Last week my parents took our family down to Tennessee for vacation. We went to a water park and had a fantastic time. We floated around the lazy river, got bashed about in the wave pool, and climbed more steps than I like to think about to ride the slides. It was a much needed rest, before embarking on a crazy amount of travel for both Jason and me.
The thing about visiting a water park is that you spend pretty much your entire vacation in a swim suit. And even in a really modest swim suit, you can’t really hide very much. You can flaunt those nice parts, but the flaws – well, those are going to be visible as well.
More than once I caught myself thinking, “Please don’t look too hard. Please don’t notice the cellulite. Please don’t notice the bulges. Please don’t notice the stretch marks. And please, please, please don’t judge me.”
But honestly, it’s hard not to judge in an environment like that. As much as I didn’t want anyone looking at me with a critical eye, I had a hard time affording them the same courtesy. That woman really should know better than to wear a bikini. That man should maybe not hit the tanning bed so hard. She must have had work done because no one could have boobs that perky.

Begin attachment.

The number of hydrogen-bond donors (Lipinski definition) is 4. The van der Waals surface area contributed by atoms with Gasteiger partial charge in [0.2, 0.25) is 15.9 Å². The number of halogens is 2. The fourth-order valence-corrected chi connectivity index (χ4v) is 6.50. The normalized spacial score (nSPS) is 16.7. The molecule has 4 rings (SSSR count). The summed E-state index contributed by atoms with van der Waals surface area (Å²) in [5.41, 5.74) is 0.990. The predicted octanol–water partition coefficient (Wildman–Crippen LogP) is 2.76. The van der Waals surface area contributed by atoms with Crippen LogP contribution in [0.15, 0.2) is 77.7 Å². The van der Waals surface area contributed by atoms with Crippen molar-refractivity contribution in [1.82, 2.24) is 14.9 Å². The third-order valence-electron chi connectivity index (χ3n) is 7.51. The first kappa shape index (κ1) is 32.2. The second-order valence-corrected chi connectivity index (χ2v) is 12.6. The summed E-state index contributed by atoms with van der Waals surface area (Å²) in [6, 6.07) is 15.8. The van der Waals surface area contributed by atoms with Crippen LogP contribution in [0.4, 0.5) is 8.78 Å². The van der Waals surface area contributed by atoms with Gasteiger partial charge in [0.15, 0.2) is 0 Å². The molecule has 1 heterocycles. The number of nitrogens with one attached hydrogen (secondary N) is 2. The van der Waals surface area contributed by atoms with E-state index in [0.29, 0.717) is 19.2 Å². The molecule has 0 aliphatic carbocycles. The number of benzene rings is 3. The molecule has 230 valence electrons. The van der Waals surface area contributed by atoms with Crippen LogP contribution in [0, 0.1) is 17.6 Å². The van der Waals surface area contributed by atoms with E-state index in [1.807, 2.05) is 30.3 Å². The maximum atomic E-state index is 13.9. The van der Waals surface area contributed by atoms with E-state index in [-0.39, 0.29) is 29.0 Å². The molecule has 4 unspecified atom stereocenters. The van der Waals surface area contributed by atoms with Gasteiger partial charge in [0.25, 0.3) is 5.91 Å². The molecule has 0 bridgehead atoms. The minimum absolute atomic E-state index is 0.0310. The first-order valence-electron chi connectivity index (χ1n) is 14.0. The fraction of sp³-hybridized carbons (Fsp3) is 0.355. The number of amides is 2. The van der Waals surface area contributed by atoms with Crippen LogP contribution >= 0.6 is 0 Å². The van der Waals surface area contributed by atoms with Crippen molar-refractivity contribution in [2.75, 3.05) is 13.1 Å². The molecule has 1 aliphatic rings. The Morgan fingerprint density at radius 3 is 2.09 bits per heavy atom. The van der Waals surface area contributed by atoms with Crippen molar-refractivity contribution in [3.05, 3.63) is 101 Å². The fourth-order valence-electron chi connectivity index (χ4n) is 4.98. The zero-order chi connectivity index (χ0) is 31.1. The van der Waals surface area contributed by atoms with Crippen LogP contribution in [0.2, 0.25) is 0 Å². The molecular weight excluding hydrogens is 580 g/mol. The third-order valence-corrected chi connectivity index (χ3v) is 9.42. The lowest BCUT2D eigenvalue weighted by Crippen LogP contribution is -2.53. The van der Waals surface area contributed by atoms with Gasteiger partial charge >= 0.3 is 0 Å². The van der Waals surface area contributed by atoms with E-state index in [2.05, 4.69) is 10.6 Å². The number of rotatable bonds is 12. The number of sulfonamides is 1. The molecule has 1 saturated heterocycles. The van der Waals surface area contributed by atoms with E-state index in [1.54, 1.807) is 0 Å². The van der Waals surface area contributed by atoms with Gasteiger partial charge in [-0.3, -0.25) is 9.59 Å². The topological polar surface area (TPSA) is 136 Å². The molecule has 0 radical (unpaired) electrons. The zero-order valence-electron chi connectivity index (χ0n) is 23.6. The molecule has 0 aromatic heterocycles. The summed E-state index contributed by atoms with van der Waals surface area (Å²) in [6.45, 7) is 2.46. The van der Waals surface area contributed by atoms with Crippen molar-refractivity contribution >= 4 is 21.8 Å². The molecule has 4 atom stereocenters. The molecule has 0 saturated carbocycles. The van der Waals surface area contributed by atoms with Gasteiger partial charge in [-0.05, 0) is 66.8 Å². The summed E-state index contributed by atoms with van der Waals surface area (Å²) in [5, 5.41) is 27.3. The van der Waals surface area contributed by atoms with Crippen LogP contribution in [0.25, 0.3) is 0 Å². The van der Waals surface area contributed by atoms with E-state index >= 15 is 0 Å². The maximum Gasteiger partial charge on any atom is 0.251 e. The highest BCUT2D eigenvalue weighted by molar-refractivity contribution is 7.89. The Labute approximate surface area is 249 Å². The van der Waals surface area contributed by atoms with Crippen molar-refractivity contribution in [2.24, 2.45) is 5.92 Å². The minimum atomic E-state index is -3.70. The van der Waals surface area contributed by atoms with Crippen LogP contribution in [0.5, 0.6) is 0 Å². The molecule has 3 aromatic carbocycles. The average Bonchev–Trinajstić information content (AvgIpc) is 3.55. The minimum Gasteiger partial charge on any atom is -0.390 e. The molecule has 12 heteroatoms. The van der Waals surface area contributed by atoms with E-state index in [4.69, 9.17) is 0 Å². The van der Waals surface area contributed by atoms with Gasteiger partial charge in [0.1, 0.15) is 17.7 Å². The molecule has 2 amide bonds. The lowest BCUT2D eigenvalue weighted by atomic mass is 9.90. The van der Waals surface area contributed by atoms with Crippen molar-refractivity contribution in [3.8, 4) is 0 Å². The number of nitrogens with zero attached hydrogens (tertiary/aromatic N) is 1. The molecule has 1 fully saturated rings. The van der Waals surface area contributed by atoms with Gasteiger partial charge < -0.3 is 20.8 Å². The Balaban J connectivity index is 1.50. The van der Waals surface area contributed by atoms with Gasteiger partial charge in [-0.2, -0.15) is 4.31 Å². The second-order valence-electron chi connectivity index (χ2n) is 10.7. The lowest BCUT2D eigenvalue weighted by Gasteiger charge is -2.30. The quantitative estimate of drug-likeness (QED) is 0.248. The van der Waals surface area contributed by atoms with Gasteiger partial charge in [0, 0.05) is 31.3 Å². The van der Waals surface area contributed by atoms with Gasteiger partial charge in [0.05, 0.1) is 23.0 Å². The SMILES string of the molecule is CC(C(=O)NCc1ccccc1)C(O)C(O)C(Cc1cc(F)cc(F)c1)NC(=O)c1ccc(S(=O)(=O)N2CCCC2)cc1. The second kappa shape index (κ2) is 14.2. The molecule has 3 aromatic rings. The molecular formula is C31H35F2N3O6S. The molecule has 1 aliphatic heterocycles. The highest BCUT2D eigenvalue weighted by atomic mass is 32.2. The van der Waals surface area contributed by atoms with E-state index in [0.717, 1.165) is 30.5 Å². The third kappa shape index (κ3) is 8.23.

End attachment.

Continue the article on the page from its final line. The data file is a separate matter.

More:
Exposed people become less like people, and more like parts. Parts that are easily judged.
So we cover up that which we fear is unacceptable. If it will be deemed judge-worthy, we suck it in, tuck it up, pin it down.
But my parents and kids and husband didn’t care about my cellulite or bulges or stretch marks. They just wanted me to be myself and have fun. They wanted me to climb the steps with them and scream my head off in the giant funnel ride. They wanted me to laugh and play and swim. Not encumbered by coverings. Not stiff from holding in my stomach. Not self-conscious.
My parts have meaning to these people. Arms that hug. Breasts that comfort. Legs that run to.
They are parts, but they make up the whole, and they love the whole.
They have judged the parts and found them acceptable.